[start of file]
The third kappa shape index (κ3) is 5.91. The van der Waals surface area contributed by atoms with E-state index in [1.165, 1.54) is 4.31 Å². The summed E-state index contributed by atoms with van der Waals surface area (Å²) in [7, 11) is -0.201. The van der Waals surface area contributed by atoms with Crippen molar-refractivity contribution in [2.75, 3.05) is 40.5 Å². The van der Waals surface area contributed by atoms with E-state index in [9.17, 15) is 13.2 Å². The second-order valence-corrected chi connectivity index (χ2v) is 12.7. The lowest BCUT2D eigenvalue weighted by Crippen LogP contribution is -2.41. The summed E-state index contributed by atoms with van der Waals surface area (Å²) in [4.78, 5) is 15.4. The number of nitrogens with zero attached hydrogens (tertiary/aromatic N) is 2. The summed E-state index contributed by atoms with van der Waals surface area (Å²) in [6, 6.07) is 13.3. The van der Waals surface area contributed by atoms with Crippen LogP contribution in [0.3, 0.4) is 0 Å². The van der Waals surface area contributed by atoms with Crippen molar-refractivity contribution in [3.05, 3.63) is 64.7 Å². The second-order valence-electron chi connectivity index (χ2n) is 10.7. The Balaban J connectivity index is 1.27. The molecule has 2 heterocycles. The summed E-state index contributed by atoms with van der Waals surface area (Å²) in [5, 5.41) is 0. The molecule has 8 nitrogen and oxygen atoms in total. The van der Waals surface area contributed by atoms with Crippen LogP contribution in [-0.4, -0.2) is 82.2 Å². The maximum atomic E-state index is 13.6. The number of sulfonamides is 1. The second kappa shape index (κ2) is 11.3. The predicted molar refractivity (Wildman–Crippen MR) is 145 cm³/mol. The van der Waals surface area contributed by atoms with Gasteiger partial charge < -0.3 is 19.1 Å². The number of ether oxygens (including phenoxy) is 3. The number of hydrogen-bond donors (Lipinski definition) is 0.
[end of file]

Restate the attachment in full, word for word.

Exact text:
The third kappa shape index (κ3) is 5.91. The van der Waals surface area contributed by atoms with E-state index in [1.165, 1.54) is 4.31 Å². The summed E-state index contributed by atoms with van der Waals surface area (Å²) in [7, 11) is -0.201. The van der Waals surface area contributed by atoms with Crippen molar-refractivity contribution in [2.75, 3.05) is 40.5 Å². The van der Waals surface area contributed by atoms with E-state index in [9.17, 15) is 13.2 Å². The second-order valence-corrected chi connectivity index (χ2v) is 12.7. The lowest BCUT2D eigenvalue weighted by Crippen LogP contribution is -2.41. The summed E-state index contributed by atoms with van der Waals surface area (Å²) in [4.78, 5) is 15.4. The number of nitrogens with zero attached hydrogens (tertiary/aromatic N) is 2. The summed E-state index contributed by atoms with van der Waals surface area (Å²) in [6, 6.07) is 13.3. The van der Waals surface area contributed by atoms with Crippen LogP contribution in [0.3, 0.4) is 0 Å². The van der Waals surface area contributed by atoms with Crippen molar-refractivity contribution in [3.05, 3.63) is 64.7 Å². The second-order valence-electron chi connectivity index (χ2n) is 10.7. The Balaban J connectivity index is 1.27. The molecule has 2 heterocycles. The summed E-state index contributed by atoms with van der Waals surface area (Å²) in [5, 5.41) is 0. The molecule has 8 nitrogen and oxygen atoms in total. The van der Waals surface area contributed by atoms with Crippen LogP contribution in [-0.4, -0.2) is 82.2 Å². The maximum atomic E-state index is 13.6. The number of sulfonamides is 1. The second kappa shape index (κ2) is 11.3. The predicted molar refractivity (Wildman–Crippen MR) is 145 cm³/mol. The van der Waals surface area contributed by atoms with Gasteiger partial charge < -0.3 is 19.1 Å². The number of ether oxygens (including phenoxy) is 3. The number of hydrogen-bond donors (Lipinski definition) is 0.